The new Mazda6 Sedan Sport.
The new Mazda6 Sedan Sport.

Road test: Mazda6 has European feel with Japanese quality

I HAVE yet to meet anyone who doesn't love a bargain. There is a thrill in believing you have gotten more than you paid for, a satisfaction of sorts in thinking you have just hoodwinked the seller into a better deal.

The new Mazda6 sedan with its delightful curves and sleek lines, its performance-driven engine and innovative fuel-saving technologies delivers more than just a good ride. It delivers more value for money too, with European-type style and inclusions to complement a rich Japanese history.

Comfort

The interior of the Mazda6 is all about sweeping lines and curves without a boring bit in sight.

The dash is both practically laid out and nice to look at using well-loved features and modern touches in a comfortable fashion. The steering wheel and gear stick are wrapped in leather and feel nice in the hand with a generous use of soft materials throughout the cabin.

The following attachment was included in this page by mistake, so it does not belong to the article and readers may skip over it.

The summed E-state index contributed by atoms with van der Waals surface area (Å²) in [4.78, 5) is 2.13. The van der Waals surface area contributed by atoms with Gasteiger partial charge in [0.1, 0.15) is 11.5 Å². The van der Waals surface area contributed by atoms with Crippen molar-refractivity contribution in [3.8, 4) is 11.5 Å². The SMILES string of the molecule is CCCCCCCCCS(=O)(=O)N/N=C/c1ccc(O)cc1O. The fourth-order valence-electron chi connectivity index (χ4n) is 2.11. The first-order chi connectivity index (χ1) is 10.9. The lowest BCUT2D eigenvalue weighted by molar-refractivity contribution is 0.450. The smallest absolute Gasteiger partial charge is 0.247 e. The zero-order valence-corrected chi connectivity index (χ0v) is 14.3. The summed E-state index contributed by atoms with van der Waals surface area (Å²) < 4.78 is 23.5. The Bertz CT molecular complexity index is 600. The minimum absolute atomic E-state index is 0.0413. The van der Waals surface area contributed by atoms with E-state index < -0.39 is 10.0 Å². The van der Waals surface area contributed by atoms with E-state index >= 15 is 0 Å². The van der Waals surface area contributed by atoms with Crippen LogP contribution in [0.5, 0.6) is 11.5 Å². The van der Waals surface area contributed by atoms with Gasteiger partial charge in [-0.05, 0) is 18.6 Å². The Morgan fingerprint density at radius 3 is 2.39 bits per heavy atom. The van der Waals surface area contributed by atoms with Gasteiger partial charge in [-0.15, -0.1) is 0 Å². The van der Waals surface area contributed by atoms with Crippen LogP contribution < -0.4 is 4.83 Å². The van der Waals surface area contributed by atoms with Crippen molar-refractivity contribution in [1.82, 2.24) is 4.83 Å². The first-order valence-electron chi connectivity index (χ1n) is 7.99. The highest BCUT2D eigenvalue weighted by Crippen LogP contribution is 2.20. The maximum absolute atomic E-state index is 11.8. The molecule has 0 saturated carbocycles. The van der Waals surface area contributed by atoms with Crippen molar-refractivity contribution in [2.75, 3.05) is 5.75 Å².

It is quite stylish really, evidence that the Japanese giant has taken excellent cues from its European competition and for the most part you certainly feel as if you are riding in a car that far exceeds this price.

Perhaps that is the reason the poor quality plastic surrounding the infotainment system is so noticeable, almost like someone slotted it in like an afterthought.

The seats of our entry-level Sport were covered in thick springy fabric which is soft to the touch but marks easily so is perhaps not the best choice if you have small children.

The seats themselves, as seems to be the case with Mazdas, could do with a bit more support and bolstering while the finicky manual adjustments made it difficult to find the ideal driving position. Leg room is abundant both in the front and back although occupants over six foot may not find much space above their heads.

On the road

Our test car, powered by a 2.5-litre Skyactiv-G petrol engine mated to a six-speed auto transmission, delivered a smooth, comfortable drive with just enough of an edge to keep you interested. It is well-balanced and sturdy with suspension that adequately absorbs imperfections, the tuning obviously aided by a body that has increased in rigidity. The electronically assisted steering can sometimes feel a bit dull but is quick to action when pushed hard through corners.